After this was the Diamondback Terrapin.  This turtle is more aquatic and loves spending its time swimming through the water.  While they usually eat small fish, the three brothers that CMOST has were raised in captivity and don’t know how to catch their own food.

diamondback-terrapin2 diamondback-terrapin

Many questions were asked by everyone attending.  I wondered how long the turtles could hold their breath.  After all, while watching them swim, it didn’t seem like they regularly came up for air.  The staff member replied that it is a long time, but they really don’t know how long exactly.  They’ve noticed the turtles going underwater to sleep for a few hours.  Quite impressive little turtle.


NHL and I had a blast at CMOST and left knowing a lot more about reptiles than we did before.  I just love visiting places that are both fun and educational.

What is your favorite kind of reptile?

Age Appropriate TV

hdtv_smallRecently, NHL took a liking to watching The Pink Panther on Netflix.  He loves the comedy of the classic cartoons.  Unfortunately, his peers don’t seem to share his enthusiasm.  In fact, one of them recently made fun of him for it.

First of all, I took NHL aside and gave him a bit of advice.  I told him that he is NOT to stop watching or enjoying something just because someone else doesn’t like it and especially not because someone made fun of him for it.

Beyond that, however, B and I decided that we should introduce him to some age appropriate television shows.  It’s all well and good that JSL loves Jake and the Never Land Pirates, Doc McStuffins, and other Disney Jr. shows.  NHL, however, is too old for those programs.

We began to brainstorm what kinds of shows a 9 year old would watch.  Unfortunately, all the shows we came up with came from our childhood: Alf, the Cosby Show, and Full House to name a few.  These shows, while age appropriate, aren’t likely to be interests that his peers share.  I doubt that many kids in the fourth grade watch the antics of Willie Tanner, Cliff Huxtable, or Joey Gladstone.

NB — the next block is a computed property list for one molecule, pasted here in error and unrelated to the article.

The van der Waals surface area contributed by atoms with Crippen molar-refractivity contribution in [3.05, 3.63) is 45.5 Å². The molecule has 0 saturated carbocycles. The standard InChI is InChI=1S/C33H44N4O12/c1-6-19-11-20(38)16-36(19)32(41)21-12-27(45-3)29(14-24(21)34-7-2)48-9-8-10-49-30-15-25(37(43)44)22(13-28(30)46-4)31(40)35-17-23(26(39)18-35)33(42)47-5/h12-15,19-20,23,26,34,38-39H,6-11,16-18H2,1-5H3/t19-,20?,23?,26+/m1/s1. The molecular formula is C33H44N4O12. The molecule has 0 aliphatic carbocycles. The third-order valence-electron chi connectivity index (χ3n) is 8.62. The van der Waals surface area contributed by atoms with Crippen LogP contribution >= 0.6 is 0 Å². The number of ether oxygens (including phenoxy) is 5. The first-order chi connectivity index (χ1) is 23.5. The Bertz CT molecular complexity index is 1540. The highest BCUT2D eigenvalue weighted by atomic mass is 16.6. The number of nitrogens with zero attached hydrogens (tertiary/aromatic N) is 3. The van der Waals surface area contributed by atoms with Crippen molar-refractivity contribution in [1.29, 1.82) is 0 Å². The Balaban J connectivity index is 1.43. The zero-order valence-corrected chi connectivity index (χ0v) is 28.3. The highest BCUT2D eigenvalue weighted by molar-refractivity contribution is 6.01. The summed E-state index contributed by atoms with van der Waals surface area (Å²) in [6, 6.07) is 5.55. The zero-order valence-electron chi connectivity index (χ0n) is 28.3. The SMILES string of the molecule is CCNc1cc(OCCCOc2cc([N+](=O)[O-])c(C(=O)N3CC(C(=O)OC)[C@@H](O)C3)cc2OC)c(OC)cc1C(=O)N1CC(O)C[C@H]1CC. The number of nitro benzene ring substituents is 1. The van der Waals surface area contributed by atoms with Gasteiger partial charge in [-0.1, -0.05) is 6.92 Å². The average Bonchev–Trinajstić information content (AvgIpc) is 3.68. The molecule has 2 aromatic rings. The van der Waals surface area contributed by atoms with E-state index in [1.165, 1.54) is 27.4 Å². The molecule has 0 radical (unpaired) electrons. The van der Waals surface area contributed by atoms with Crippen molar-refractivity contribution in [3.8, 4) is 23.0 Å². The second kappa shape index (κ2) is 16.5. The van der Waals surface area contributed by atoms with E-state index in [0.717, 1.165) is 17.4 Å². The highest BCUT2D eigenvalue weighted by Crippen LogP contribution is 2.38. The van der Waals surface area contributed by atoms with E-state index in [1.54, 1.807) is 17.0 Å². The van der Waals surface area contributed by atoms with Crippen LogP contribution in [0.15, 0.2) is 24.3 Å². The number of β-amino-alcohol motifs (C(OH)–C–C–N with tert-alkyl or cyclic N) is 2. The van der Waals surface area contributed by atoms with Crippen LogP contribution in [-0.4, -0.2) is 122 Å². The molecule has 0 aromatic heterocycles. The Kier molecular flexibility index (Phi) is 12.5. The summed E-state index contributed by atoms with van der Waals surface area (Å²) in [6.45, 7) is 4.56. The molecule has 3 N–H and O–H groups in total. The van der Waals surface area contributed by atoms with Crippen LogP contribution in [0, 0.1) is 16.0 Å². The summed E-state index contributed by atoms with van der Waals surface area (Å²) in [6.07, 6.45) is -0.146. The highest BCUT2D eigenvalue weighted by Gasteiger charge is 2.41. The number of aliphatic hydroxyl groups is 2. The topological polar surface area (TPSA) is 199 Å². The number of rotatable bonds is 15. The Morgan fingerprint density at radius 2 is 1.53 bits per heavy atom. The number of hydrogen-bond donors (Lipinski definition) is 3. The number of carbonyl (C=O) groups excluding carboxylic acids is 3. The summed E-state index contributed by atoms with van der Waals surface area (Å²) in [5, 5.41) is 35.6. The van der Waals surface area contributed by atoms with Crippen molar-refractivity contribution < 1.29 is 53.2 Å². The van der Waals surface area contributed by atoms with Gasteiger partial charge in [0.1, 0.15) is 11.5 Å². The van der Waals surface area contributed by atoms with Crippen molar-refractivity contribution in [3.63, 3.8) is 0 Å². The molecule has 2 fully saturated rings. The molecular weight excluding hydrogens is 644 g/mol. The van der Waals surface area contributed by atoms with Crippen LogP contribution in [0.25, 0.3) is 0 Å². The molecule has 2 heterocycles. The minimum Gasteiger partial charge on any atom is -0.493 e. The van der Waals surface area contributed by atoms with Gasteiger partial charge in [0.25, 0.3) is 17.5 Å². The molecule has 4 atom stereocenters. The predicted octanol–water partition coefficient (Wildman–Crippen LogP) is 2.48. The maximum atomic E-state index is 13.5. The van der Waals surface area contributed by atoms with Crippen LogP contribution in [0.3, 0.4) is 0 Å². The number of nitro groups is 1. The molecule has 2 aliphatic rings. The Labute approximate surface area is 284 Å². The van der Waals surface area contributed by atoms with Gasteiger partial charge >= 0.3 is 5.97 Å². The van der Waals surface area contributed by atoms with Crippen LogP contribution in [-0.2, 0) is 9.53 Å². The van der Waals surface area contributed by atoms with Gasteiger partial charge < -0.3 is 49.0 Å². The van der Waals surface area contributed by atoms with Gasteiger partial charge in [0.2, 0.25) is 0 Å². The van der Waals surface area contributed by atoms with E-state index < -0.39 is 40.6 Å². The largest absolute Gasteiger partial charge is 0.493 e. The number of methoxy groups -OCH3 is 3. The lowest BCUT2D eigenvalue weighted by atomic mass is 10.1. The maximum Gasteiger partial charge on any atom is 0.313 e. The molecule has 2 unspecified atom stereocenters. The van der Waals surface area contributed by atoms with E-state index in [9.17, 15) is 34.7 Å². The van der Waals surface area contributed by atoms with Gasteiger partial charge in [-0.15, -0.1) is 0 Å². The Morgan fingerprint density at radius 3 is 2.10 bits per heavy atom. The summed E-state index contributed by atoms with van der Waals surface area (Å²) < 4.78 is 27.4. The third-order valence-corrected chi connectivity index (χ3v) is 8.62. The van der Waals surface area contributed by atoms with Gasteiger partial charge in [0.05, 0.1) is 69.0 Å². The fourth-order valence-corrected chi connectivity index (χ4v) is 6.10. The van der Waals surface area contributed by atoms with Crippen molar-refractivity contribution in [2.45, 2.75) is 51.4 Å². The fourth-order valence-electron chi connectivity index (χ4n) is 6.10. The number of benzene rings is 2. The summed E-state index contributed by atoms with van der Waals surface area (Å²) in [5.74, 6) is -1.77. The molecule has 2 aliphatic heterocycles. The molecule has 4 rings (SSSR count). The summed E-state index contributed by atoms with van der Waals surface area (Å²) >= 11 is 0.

So we’re on the hunt to introduce NHL to some shows that suit him both in terms of subject matter, age appropriateness, and peer popularity.  We won’t show him a program to merely because everyone else is watching it, but it would be nice for him to have common interests with his classmates.

What shows do you think suit a nine year old boy?

Note: The HDTV image above was created by jgm104 and is available via

Battling Against The Cough

cough-battleNHL has asked me many times if I’m proud of him.  Usually, it’s over a trivial matter such as being chosen at random in Hebrew School and winning some chocolate.  Where my pride in my son really shines through is when he sees his limitations… and then exceeds them.

NHL recently had a band and chorus concert.  As we approached the school, we could tell he was nervous.  He kept insisting that we were going to be late and got angry when we wouldn’t let him storm into the building and instead insisted he remain calm.  (For the record, we were about fifteen minutes early and it was going to take us only one minute to get in the building.)